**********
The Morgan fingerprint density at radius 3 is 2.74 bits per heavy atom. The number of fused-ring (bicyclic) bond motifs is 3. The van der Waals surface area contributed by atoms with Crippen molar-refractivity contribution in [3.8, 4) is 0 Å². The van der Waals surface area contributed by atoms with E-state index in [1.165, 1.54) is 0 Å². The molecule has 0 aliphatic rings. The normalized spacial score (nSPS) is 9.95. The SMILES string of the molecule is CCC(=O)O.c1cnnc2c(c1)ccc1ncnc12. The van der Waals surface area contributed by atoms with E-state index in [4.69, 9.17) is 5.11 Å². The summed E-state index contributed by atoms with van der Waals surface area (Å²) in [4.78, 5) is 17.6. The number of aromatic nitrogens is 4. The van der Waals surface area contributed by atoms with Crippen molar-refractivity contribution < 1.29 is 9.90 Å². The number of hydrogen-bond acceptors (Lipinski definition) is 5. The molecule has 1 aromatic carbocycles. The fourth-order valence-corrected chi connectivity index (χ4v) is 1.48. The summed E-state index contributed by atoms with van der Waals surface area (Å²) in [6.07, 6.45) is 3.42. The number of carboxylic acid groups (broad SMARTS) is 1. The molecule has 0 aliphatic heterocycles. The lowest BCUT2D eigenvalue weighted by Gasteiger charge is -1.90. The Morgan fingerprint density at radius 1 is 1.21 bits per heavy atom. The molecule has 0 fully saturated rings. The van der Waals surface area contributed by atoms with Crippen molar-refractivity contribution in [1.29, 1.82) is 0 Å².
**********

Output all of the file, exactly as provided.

The Morgan fingerprint density at radius 3 is 2.74 bits per heavy atom. The number of fused-ring (bicyclic) bond motifs is 3. The van der Waals surface area contributed by atoms with Crippen molar-refractivity contribution in [3.8, 4) is 0 Å². The van der Waals surface area contributed by atoms with E-state index in [1.165, 1.54) is 0 Å². The molecule has 0 aliphatic rings. The normalized spacial score (nSPS) is 9.95. The SMILES string of the molecule is CCC(=O)O.c1cnnc2c(c1)ccc1ncnc12. The van der Waals surface area contributed by atoms with E-state index in [4.69, 9.17) is 5.11 Å². The summed E-state index contributed by atoms with van der Waals surface area (Å²) in [4.78, 5) is 17.6. The number of aromatic nitrogens is 4. The van der Waals surface area contributed by atoms with Crippen molar-refractivity contribution < 1.29 is 9.90 Å². The number of hydrogen-bond acceptors (Lipinski definition) is 5. The molecule has 1 aromatic carbocycles. The fourth-order valence-corrected chi connectivity index (χ4v) is 1.48. The summed E-state index contributed by atoms with van der Waals surface area (Å²) in [6.07, 6.45) is 3.42. The number of carboxylic acid groups (broad SMARTS) is 1. The molecule has 0 aliphatic heterocycles. The lowest BCUT2D eigenvalue weighted by Gasteiger charge is -1.90. The Morgan fingerprint density at radius 1 is 1.21 bits per heavy atom. The molecule has 0 fully saturated rings. The van der Waals surface area contributed by atoms with Crippen molar-refractivity contribution in [1.29, 1.82) is 0 Å².